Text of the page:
You never know when a car crash or an aneurysm could leave you unconscious and vulnerable. When you are left unconscious for an extended period or when your health concerns affect your mental capacity, you may need someone else to serve as your advocate.
In Oklahoma, you can name someone as your health care proxy in official paperwork to make decisions on your behalf. How do you decide the right person to fill that important role?
You need someone you can trust
The most important consideration when choosing a health care proxy is whether or not you trust the other person. You need someone who will act in your best interests and follow through with your previously stated medical wishes.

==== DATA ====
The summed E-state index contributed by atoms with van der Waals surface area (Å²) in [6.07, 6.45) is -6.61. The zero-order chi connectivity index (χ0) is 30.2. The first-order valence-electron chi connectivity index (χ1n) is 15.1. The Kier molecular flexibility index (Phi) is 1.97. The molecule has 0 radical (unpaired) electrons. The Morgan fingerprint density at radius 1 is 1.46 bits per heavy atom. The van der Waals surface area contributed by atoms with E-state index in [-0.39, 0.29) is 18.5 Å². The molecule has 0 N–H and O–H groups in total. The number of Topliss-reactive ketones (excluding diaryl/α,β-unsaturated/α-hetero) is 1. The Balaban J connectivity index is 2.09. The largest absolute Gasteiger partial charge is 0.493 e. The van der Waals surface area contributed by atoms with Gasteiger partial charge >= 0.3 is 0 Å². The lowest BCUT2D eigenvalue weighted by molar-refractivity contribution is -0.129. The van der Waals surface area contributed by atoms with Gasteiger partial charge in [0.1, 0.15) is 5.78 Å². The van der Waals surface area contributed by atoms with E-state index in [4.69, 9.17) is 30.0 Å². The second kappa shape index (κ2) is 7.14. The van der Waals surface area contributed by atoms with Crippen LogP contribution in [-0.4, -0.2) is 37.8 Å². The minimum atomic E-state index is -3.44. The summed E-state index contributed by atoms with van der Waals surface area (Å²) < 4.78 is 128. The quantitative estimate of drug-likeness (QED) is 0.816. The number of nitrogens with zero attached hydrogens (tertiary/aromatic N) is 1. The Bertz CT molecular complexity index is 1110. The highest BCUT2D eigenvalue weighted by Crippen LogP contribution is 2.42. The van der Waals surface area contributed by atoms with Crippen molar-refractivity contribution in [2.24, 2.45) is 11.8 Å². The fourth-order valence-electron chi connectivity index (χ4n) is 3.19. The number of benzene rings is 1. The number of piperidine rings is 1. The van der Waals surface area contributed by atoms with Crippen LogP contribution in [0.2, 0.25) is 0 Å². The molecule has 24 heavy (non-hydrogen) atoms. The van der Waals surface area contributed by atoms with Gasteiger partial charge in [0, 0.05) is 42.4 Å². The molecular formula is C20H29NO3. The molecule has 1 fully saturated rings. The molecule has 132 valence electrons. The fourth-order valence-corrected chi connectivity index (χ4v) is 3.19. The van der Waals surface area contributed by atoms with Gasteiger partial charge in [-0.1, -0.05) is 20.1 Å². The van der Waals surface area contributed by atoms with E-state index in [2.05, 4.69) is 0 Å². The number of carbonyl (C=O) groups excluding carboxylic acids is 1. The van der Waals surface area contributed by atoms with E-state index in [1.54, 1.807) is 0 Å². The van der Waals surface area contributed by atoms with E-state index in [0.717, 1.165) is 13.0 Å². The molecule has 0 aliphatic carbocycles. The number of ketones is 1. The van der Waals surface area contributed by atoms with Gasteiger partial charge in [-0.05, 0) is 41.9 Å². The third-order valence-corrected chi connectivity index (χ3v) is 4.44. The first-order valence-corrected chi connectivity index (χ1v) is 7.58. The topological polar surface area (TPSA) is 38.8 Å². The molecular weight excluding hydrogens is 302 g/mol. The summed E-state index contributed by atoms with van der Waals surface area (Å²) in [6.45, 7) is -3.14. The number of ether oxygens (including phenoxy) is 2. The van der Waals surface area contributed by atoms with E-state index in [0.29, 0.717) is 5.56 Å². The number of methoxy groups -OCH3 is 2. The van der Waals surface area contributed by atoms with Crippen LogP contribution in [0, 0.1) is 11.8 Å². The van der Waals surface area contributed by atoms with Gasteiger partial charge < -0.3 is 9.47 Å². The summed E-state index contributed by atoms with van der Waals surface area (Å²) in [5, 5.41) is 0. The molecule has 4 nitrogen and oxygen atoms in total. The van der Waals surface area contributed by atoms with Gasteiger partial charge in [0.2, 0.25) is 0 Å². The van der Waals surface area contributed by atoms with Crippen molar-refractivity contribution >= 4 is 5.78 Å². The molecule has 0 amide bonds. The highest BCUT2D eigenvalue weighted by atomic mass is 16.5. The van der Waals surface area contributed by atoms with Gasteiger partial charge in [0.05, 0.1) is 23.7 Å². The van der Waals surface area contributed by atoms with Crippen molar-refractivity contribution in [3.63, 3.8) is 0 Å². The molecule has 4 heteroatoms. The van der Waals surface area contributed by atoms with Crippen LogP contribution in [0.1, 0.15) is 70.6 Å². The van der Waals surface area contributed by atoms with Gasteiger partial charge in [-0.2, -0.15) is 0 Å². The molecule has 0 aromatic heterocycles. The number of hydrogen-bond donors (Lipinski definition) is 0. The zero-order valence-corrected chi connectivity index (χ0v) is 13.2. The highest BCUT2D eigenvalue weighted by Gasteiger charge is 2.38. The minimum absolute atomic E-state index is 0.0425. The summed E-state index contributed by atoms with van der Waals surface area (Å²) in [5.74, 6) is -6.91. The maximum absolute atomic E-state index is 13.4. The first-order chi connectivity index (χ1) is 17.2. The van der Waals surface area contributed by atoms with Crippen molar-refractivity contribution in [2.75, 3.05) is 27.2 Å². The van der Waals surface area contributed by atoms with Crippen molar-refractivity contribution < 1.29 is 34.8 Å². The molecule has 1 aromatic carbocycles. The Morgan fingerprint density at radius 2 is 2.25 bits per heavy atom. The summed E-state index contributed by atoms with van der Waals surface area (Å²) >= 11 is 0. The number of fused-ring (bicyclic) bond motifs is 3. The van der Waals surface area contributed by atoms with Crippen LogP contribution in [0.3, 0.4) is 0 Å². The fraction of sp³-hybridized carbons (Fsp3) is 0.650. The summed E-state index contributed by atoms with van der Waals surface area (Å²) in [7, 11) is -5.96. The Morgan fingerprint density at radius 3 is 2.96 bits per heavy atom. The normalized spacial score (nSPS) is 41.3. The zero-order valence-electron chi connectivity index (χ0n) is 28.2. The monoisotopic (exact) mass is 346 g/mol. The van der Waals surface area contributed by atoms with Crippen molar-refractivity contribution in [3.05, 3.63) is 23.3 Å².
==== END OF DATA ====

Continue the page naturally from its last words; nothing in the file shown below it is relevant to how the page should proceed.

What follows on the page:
Of course, their authority will depend on your advanced directives, so you can leave very clear instructions about your preferences. The more information you provide about your medical wishes in writing now, the easier it will be for people to comply with those wishes in a stressful situation.
Although your spouse or your children may be the people you trust the most, it could be emotionally distressing to have to make difficult medical decisions for someone you love as much as a parent or a spouse.
You might choose a cousin that you trust who is younger than you or a friend that you know would follow your wishes in an emergency. Some people will even name a secondary person in case their first choice is unavailable or simultaneously rendered incapacitated.
Taking the time now to choose a healthcare proxy as part of your comprehensive estate plan will protect you when you are at your most vulnerable.